Friday, May 3, 2013

Blackout dinner/Nalaga'at ("Do touch")

Way back when Sam's parents were here, before his siblings arrived, we went to what's called a Blackout dinner.  It's run by a group of blind and vision-impaired people, and the idea is that you go eat dinner in complete darkness.  The experience is indescribable, but I'll do my best.  You have to give your order before you go in, and you have the option of picking something from the menu or getting the "surprise."  I think the surprise is to show how difficult it is to know what you're eating when you can't see it.

The servers are all blind or vision-impaired, so it's no more difficult than usual for them to navigate around the dining room.  To get to your table, your group holds on to each others' shoulders and the front person holds on to the server's shoulders.  Then she leads you to the table.  It's funny, because while I'm remembering our server, I am thinking of her voice, rather than what she looked like.  But there are no other people I think of that when when I think about them.  To sit down at the table, she puts your hand on the back of your chair.  It's still pretty difficult to sit down, even when you have your hand on the chair!

The servers are also all wearing bells on their wrists (I think?) so that they can hear each other when they're moving around.  Instead of waving to your waiter to get their attention, you call their name.  Sometimes that doesn't work though, if they're in the kitchen at the time.

So the first course came, which was an appetizer.  The food was amazing all the way through, but I don't have pictures of it for obvious reasons.  In fact, not only were you not allowed to bring your phone in unless it was completely off (not just vibrate) (and there were lockers outside if you wanted to use them), even the dim glow of a guy's watch at another table was bright enough to be extremely distracting.  The servers asked him to take it off, and after a few times of asking him, he finally did.  But the amount of darkness in the blackout dinner can not be overstated.  You can't see your hand an inch in front of your face.  There's no difference whether your eyes are open or closed.  You can do any weird-looking things you want and no one has any idea.  For example, it turned out that the best way to eat most of the foods was with our hands, because you can't find it with a fork.  Sam also said that he ended up putting his face like 4 inches away from his food to have an easier time getting it in his mouth.  Of course, we were also all wearing bibs, which is often a good idea but necessary when you can't see what you're doing!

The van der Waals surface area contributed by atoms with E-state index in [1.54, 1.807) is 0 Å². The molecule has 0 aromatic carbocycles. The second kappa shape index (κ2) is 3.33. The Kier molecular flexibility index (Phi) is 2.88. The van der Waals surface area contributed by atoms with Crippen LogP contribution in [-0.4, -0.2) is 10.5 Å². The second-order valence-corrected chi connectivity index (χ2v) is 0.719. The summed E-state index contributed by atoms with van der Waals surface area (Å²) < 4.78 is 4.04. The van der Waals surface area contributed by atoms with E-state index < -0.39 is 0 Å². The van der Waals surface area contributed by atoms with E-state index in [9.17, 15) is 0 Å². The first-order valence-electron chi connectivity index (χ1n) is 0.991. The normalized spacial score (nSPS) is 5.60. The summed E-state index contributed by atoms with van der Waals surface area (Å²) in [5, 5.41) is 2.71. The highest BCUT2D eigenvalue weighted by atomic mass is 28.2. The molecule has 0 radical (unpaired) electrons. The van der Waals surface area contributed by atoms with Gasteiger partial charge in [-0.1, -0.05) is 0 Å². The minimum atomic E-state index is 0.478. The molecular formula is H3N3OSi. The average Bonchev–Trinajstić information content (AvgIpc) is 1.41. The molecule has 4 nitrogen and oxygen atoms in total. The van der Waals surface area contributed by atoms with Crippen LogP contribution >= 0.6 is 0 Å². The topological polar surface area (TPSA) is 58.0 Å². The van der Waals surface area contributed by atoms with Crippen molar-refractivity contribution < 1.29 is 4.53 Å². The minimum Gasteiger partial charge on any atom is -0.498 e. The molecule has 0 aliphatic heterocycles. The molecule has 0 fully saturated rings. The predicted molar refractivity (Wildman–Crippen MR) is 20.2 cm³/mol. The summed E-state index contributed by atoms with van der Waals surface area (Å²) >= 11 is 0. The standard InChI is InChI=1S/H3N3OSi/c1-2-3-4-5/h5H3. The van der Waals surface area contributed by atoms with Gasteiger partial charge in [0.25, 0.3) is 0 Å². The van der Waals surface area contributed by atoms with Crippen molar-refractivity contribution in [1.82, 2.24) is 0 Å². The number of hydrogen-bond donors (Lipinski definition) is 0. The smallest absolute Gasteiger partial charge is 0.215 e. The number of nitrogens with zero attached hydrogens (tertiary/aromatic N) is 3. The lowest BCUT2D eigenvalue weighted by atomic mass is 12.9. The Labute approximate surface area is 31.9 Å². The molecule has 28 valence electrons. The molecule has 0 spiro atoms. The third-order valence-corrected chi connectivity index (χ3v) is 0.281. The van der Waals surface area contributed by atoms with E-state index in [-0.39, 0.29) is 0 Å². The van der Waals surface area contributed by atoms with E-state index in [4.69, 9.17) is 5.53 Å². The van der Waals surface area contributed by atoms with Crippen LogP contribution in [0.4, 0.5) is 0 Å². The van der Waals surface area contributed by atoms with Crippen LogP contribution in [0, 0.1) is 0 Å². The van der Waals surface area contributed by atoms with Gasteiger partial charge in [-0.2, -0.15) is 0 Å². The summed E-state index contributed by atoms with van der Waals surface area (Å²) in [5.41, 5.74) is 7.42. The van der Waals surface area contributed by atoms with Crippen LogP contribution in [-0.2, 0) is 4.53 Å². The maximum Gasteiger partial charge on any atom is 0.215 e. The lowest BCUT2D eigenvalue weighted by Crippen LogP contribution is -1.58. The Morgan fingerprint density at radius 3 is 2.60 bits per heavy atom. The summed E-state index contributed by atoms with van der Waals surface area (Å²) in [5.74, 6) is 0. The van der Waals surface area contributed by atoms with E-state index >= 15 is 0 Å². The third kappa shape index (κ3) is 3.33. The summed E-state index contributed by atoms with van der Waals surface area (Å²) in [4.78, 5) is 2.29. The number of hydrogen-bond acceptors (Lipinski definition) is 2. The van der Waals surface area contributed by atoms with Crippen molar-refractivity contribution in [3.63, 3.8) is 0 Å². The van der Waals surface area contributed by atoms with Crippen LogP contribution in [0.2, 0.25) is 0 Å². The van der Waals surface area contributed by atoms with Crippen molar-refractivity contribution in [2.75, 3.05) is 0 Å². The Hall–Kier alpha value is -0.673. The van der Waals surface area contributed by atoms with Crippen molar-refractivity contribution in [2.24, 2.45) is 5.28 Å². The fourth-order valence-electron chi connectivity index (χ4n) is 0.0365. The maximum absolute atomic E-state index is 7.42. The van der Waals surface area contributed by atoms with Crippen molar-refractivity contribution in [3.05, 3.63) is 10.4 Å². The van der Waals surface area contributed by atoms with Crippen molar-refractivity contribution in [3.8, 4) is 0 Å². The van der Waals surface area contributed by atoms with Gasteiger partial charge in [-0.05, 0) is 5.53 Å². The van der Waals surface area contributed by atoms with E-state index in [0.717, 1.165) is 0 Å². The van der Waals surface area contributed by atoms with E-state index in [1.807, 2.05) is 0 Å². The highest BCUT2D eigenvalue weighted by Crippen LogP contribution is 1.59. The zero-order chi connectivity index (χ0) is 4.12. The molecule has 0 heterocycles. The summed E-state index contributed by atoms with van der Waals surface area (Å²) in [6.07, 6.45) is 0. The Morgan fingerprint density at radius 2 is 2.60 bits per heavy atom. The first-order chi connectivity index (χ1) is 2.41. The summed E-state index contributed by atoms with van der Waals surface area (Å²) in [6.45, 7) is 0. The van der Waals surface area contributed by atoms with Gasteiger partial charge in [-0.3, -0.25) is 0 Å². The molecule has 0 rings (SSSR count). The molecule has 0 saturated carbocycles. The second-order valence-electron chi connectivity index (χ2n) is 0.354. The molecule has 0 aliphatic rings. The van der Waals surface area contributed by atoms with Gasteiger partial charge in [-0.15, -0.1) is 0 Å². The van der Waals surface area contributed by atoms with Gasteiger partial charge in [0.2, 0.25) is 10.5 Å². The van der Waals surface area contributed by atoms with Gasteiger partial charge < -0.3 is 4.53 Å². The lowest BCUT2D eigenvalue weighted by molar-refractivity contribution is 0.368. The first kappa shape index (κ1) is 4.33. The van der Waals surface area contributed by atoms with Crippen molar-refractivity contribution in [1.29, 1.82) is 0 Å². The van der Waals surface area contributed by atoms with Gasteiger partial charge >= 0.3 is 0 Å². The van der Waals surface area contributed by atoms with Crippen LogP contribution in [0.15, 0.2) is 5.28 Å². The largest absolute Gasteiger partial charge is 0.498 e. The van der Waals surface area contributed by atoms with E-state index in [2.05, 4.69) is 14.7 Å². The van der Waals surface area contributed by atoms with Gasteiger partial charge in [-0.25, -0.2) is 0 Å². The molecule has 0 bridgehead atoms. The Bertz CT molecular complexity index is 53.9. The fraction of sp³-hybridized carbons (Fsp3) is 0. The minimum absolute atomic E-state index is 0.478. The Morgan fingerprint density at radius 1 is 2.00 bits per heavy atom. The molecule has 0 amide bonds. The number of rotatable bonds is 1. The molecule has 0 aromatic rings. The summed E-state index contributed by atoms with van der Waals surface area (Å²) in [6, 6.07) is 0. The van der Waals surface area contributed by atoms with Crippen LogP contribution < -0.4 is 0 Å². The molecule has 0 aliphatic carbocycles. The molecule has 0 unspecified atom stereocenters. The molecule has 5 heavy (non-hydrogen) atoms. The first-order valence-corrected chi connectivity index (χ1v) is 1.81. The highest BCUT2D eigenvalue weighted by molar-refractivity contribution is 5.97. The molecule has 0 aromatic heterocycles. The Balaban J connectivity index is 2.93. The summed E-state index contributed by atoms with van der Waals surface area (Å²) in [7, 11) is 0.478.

Jerry ordered the surprise, and when she brought it our server asked him to taste it and tell her what he thought it was.  I can't remember what he guessed or what it actually was, but he was not even close!  I got a surprise drink and had the same thing happen to me!  It's really hard to tell what you're eating or drinking without being able to see it.

If you have to go to the bathroom during the meal, you have to ask your server to lead you out of the room so that you can get to the bathroom (which has the lights on, fortunately).  Also you have to make sure not to talk too loud while you're in the blackout room because you have only audio cues to communicate with your dining companions, and if the table next to you is shouting, it's hard to communicate.

This was definitely one of my top 5 experiences I've had while we've been on this trip.  Here we are before going in:

And in front of the counter where you order and pay and pick up and drop off your bibs:

If you ever find yourself in Tel Aviv, I would say that this is an experience not to be missed!  Highly highly recommended!

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